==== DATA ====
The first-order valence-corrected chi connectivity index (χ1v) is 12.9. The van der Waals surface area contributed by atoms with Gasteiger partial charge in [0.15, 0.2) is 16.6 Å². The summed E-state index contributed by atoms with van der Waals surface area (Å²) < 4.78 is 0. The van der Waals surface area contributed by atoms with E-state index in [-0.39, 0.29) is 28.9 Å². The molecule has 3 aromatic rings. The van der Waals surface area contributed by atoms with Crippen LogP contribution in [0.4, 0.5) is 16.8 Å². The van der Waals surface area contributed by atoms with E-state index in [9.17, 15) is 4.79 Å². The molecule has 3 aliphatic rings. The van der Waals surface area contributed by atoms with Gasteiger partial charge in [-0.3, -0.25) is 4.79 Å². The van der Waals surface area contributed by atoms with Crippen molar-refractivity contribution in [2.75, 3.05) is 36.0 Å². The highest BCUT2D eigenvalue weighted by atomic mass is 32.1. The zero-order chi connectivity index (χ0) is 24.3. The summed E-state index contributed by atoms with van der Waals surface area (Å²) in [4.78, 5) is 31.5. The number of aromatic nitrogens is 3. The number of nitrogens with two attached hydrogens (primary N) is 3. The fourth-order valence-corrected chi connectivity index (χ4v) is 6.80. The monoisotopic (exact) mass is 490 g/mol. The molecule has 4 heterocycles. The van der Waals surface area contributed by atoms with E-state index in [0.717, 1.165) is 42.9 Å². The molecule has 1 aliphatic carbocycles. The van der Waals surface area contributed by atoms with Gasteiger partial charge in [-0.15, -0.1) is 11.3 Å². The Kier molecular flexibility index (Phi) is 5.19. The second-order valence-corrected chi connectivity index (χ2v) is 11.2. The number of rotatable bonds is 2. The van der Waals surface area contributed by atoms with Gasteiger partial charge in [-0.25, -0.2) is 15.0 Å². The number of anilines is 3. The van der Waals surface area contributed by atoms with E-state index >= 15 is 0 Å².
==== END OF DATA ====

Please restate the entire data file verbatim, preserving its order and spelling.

The first-order valence-corrected chi connectivity index (χ1v) is 12.9. The van der Waals surface area contributed by atoms with Gasteiger partial charge in [0.15, 0.2) is 16.6 Å². The summed E-state index contributed by atoms with van der Waals surface area (Å²) < 4.78 is 0. The van der Waals surface area contributed by atoms with E-state index in [-0.39, 0.29) is 28.9 Å². The molecule has 3 aromatic rings. The van der Waals surface area contributed by atoms with Crippen LogP contribution in [0.4, 0.5) is 16.8 Å². The van der Waals surface area contributed by atoms with E-state index in [9.17, 15) is 4.79 Å². The molecule has 3 aliphatic rings. The van der Waals surface area contributed by atoms with Gasteiger partial charge in [-0.3, -0.25) is 4.79 Å². The van der Waals surface area contributed by atoms with Crippen molar-refractivity contribution in [2.75, 3.05) is 36.0 Å². The highest BCUT2D eigenvalue weighted by atomic mass is 32.1. The zero-order chi connectivity index (χ0) is 24.3. The summed E-state index contributed by atoms with van der Waals surface area (Å²) in [4.78, 5) is 31.5. The number of aromatic nitrogens is 3. The number of nitrogens with two attached hydrogens (primary N) is 3. The fourth-order valence-corrected chi connectivity index (χ4v) is 6.80. The monoisotopic (exact) mass is 490 g/mol. The molecule has 4 heterocycles. The van der Waals surface area contributed by atoms with E-state index in [0.717, 1.165) is 42.9 Å². The molecule has 1 aliphatic carbocycles. The van der Waals surface area contributed by atoms with Gasteiger partial charge in [-0.15, -0.1) is 11.3 Å². The Kier molecular flexibility index (Phi) is 5.19. The second-order valence-corrected chi connectivity index (χ2v) is 11.2. The number of rotatable bonds is 2. The van der Waals surface area contributed by atoms with Gasteiger partial charge in [-0.25, -0.2) is 15.0 Å². The number of anilines is 3. The van der Waals surface area contributed by atoms with E-state index >= 15 is 0 Å².